I doubt that is true...most plants begin the "going dormant" process when the light begins to diminish with the Summer Solstice in June! its a long, drawn-out process, lasting many months through late summer and into autumn.
    and many wild VFTs and Sarrs wouldnt even get a freeze or a snowfall until they are well into the dormancy period.

    giving them a light snowfall wont hurt, but it is also far from necessary IMO..

    Quote Originally Posted by [b
    Quote[/b] ]My question is, how can you determine the health of a plant and if it is healthy enough to go into dormancy? The traps are colored up nice, the sarr hybrid has green foilage but no new opened pitchers yet.
    If its been growing well all season, and its been outside all season, then its fine for dormancy..if grown outside, nature will take care of 99% of the "going dormant" process for you..you dont have to do a thing to help the plant along, other than find it a good winter home for a northern US winter.

    Im over in Rochester, NY..basically the same climate as Ohio.
    April-October is perfect weather for CPs outdoors.
    its just the winter months of November - March that are the killers..
    all you have to do is grow them outdoors April-October, by late October they will already be dormant all by themselves, then give them a winter of 35-55 degrees, instead of 20 below zero..

    I wouldt worry about trying to determine if they "look healthy enough"..because it doesnt really matter what they look like anyway..because no matter how they look, you should still put them into their winter resting place no matter what, because that is FAR more likely to ensure their survival than indoors on a warm 70 degree windowsill all winter!

    many people think "If I keep my VFT or Sarr indoors all winter, on the warm windowsill, it will be less likely to die than if I "risk" a dormancy.."
    the opposite is true..
    NOT risking dormancy is more likely to kill the plant than "risking" dormancy..

    Scot

  5. #21
    Stay chooned in for more! Clint's Avatar
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    If you'r worried about freezing, dig a hole in the ground, plop the pot into the hole and mulch. No big deal.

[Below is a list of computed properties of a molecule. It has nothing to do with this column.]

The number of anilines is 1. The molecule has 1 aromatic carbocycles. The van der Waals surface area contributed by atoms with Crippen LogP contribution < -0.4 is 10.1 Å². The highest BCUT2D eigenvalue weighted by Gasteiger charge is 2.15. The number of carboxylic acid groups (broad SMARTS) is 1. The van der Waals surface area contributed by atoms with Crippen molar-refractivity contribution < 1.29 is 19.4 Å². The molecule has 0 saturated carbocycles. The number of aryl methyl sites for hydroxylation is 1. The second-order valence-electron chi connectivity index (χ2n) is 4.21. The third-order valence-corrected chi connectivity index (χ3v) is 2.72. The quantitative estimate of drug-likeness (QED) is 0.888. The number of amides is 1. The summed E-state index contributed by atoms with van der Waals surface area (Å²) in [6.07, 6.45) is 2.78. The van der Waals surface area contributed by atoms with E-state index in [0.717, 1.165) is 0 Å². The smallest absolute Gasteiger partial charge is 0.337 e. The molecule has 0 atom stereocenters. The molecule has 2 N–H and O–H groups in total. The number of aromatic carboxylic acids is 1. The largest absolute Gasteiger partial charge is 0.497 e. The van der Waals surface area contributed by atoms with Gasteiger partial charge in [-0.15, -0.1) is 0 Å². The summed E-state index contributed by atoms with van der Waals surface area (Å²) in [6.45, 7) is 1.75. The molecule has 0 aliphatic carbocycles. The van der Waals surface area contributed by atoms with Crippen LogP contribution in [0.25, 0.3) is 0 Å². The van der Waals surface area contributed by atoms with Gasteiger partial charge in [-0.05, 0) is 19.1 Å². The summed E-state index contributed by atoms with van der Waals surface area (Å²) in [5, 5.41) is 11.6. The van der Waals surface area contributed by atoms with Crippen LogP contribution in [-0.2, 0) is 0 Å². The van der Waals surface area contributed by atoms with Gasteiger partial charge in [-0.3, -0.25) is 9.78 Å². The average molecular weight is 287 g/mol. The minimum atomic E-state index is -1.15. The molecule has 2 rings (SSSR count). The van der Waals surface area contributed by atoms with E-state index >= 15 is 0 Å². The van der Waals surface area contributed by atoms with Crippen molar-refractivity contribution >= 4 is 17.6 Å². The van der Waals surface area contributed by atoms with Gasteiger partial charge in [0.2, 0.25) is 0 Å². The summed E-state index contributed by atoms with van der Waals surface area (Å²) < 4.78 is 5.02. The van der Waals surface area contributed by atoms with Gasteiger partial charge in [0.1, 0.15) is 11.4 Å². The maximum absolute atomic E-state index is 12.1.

6. #22
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    Quote Originally Posted by [b
    Quote[/b] (JustLikeAPill @ Oct. 04 2006,5:46)]If you'r worried about freezing, dig a hole in the ground, plop the pot into the hole and mulch. No big deal.
    well..that depends on where you live.
    its "not a big deal" in Texas,
    but it could be a big deal in Ohio.

    IMO, digging a hole in Texas isnt necessary, because the plant will be fine not being in a hole.

    and IMO, digging a hole is too risky in Ohio..still too cold.
    might work, but there are better alternatives.

    Scot

  7. #23
    Stay chooned in for more! Clint's Avatar
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    Then wait untill the first freeze and put it in the fridge, or put it in the garage /basement.

  8. #24
    Tropical Fish Enthusiast jimscott's Avatar
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    I live an hour west of Scottychaos. I had my temperate CP's outside in minibogs last year, as I do this year. When the temps were forecasted to have overnight lows in the lower 30's I took toted them to the attic for the winter. I placed them at a SW window sill and watered them sparingly.... and waited winter out. I DID lose the 2 VFT's I had at the time, but attribute those losses to having been weak BEFORE I moved them. Every other species I had came back for me. Beginning in late February, one by one, first the D. filiformis, binata, rotundifolia, and intermedia. And the the Sarracenias and cobra lily. I used no fungicides. I just let the increasing photoperiod and waffling warmer temps determine when to break dormancy. I will do the same this year.